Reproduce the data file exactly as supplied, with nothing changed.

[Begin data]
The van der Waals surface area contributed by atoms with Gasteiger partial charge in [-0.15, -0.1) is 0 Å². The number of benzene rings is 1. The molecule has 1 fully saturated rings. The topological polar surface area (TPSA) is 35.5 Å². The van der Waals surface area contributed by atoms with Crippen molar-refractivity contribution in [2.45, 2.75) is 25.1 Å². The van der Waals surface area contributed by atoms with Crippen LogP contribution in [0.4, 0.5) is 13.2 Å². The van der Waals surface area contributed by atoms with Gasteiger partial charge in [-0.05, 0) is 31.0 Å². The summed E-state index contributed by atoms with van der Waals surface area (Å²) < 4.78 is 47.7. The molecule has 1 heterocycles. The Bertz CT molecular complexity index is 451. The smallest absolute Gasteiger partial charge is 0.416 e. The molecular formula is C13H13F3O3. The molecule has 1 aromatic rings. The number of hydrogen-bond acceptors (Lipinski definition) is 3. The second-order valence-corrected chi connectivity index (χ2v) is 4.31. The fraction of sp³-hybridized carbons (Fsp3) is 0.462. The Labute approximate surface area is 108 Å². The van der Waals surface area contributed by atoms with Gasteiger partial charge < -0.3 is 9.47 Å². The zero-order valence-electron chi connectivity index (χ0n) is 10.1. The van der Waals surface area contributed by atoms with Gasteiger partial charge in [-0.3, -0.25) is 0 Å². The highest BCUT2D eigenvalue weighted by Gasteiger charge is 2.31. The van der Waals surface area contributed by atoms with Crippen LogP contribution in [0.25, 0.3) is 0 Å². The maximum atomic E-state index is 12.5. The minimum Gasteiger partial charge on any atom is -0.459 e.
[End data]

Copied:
The van der Waals surface area contributed by atoms with Gasteiger partial charge in [-0.15, -0.1) is 0 Å². The number of benzene rings is 1. The molecule has 1 fully saturated rings. The topological polar surface area (TPSA) is 35.5 Å². The van der Waals surface area contributed by atoms with Crippen molar-refractivity contribution in [2.45, 2.75) is 25.1 Å². The van der Waals surface area contributed by atoms with Crippen LogP contribution in [0.4, 0.5) is 13.2 Å². The van der Waals surface area contributed by atoms with Gasteiger partial charge in [-0.05, 0) is 31.0 Å². The summed E-state index contributed by atoms with van der Waals surface area (Å²) < 4.78 is 47.7. The molecule has 1 heterocycles. The Bertz CT molecular complexity index is 451. The smallest absolute Gasteiger partial charge is 0.416 e. The molecular formula is C13H13F3O3. The molecule has 1 aromatic rings. The number of hydrogen-bond acceptors (Lipinski definition) is 3. The second-order valence-corrected chi connectivity index (χ2v) is 4.31. The fraction of sp³-hybridized carbons (Fsp3) is 0.462. The Labute approximate surface area is 108 Å². The van der Waals surface area contributed by atoms with Gasteiger partial charge < -0.3 is 9.47 Å². The zero-order valence-electron chi connectivity index (χ0n) is 10.1. The van der Waals surface area contributed by atoms with Gasteiger partial charge in [-0.3, -0.25) is 0 Å². The highest BCUT2D eigenvalue weighted by Gasteiger charge is 2.31. The van der Waals surface area contributed by atoms with Crippen LogP contribution in [0.25, 0.3) is 0 Å². The maximum atomic E-state index is 12.5. The minimum Gasteiger partial charge on any atom is -0.459 e.